The Pool & Hot Tub Alliance has named Sabeena Hickman as the organization's new president, chief...
A 9-year-old girl in Citrus Heights, Calif., died after being electrocuted in her family’s...
After a 15-year hiatus, the Journal of the Swimming Pool and Spa Industry is returning as an...
My wife, Diane and I just returned from a five-day trip to Cabo San Lucas, Mexico, a place associated with nightlife, sunshine and a world of aquatic experiences.
It was my first time there and Diane’s second. We were there to celebrate a close friend’s 50th birthday along with a dozen lifelong friends. Aside from it being a great time and the fact that Cabo is a place that definitely lives up to its reputation for casual exuberance and indulgence in the warmth of the sun, what struck me is how the region serves as a testament to the power of the aquatic lifestyle — and the economic power of aquatic spaces.
Flying in you can catch the fever from thousands of feet up. The ocean is that most enticing aqua-blue, dotted with fishing boats and yachts. On land, the sprawling resorts and time-share properties are adorned with massive pools and waterfeatures of all shapes and sizes.
We stayed at an amazing condo/resort property call Villa Del Palmar, where I counted more than 50 water features and eight swimming pools, with acres of outdoor space devoted to getting wet and luxuriating under the hot sun. The oceanfront on the Sea of Cortez was a wonderful playground for swimming, scuba and skin diving, wind surfing, parasailing, deep-sea fishing, wave-runners, jets skis, water taxis, yachting and sail boats. On the second day of our visit, a massive cruise ship anchored in the bay like the mother ship in a galaxy of watercraft all dedicated purely to the pursuit of pleasure.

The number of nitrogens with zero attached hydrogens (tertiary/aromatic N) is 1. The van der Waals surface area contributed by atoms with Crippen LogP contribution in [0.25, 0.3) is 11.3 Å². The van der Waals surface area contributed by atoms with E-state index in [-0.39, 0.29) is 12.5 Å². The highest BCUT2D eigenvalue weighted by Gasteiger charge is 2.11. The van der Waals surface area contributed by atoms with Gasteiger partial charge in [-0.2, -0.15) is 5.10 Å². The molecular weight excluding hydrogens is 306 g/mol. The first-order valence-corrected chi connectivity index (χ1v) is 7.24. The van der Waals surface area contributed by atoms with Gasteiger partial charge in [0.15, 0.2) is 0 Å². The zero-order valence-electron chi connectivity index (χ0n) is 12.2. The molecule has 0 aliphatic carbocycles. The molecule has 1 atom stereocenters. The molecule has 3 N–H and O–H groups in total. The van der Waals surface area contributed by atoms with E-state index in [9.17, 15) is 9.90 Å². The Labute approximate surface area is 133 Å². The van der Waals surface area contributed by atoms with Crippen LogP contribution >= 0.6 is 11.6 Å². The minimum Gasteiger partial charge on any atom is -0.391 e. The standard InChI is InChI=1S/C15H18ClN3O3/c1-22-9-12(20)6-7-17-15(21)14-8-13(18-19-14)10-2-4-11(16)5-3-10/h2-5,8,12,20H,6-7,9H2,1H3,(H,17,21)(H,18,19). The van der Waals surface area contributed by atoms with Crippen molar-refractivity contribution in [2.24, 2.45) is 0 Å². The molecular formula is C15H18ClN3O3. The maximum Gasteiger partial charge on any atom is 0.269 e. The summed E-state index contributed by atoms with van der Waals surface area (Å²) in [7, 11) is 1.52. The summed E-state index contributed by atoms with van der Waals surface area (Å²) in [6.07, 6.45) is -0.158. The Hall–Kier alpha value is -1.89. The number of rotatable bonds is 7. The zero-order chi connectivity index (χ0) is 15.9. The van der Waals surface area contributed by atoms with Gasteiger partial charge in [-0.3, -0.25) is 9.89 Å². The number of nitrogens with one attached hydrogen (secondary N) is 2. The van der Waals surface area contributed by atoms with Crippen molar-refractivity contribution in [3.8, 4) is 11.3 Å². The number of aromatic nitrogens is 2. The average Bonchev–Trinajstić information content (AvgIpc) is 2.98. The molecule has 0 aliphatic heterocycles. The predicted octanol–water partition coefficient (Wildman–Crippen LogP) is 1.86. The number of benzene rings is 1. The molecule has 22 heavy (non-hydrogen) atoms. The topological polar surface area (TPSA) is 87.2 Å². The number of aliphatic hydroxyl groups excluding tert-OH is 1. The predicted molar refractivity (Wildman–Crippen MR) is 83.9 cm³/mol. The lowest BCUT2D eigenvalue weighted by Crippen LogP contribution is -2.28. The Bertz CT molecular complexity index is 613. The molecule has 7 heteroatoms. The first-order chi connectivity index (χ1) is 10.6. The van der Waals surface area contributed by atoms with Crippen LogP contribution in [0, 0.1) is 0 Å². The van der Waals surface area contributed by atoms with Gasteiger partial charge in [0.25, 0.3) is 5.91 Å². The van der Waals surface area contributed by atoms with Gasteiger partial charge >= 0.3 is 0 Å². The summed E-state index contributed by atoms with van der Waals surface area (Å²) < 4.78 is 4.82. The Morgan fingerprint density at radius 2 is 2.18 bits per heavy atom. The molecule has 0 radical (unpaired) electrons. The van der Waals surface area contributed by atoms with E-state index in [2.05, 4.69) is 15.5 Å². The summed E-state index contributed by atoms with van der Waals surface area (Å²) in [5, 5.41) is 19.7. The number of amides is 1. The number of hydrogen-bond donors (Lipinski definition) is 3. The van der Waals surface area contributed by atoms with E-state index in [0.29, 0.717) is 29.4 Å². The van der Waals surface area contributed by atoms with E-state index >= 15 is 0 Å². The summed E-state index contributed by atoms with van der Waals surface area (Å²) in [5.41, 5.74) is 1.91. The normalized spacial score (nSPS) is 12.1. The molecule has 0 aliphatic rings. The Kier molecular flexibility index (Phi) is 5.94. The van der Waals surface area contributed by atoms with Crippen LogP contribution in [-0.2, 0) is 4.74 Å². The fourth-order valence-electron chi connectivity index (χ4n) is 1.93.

I was impressed mightily by the creativity of the pools, spas and other features that were constantly nearby. It’s obvious that pool designers are not constrained by some of the restrictions that limit U.S. installations. Perhaps the most obvious example was that all the pools were finished in colors other than white. The presence of slides, beach entrances, bathing shelves, massive spas, creative lighting and the constant beat of outdoor sound systems offered a constant and mostly pleasurable assault on the senses.
Clearly, the southern tip of Baja California is a region where the aquatic lifestyle is the lifeblood of the local economy.
I’ve been lucky enough in my life to have spent a considerable amount of time in places like Hawaii, Florida and certainly my home region of Southern California where the aquatic lifestyle are paramount in the culture. In Cabo, the importance of the aquatic experience is amplified above most of the rest. In fact, only Hawaii would rank as its equal, at least in my experience.
My point here isn’t to promote trips to Cabo, others do a much better job of that than I would, but to point out that there are places where pools, spas and aquatic lifestyle are not just an enhancement to the environment, but the very essence of it.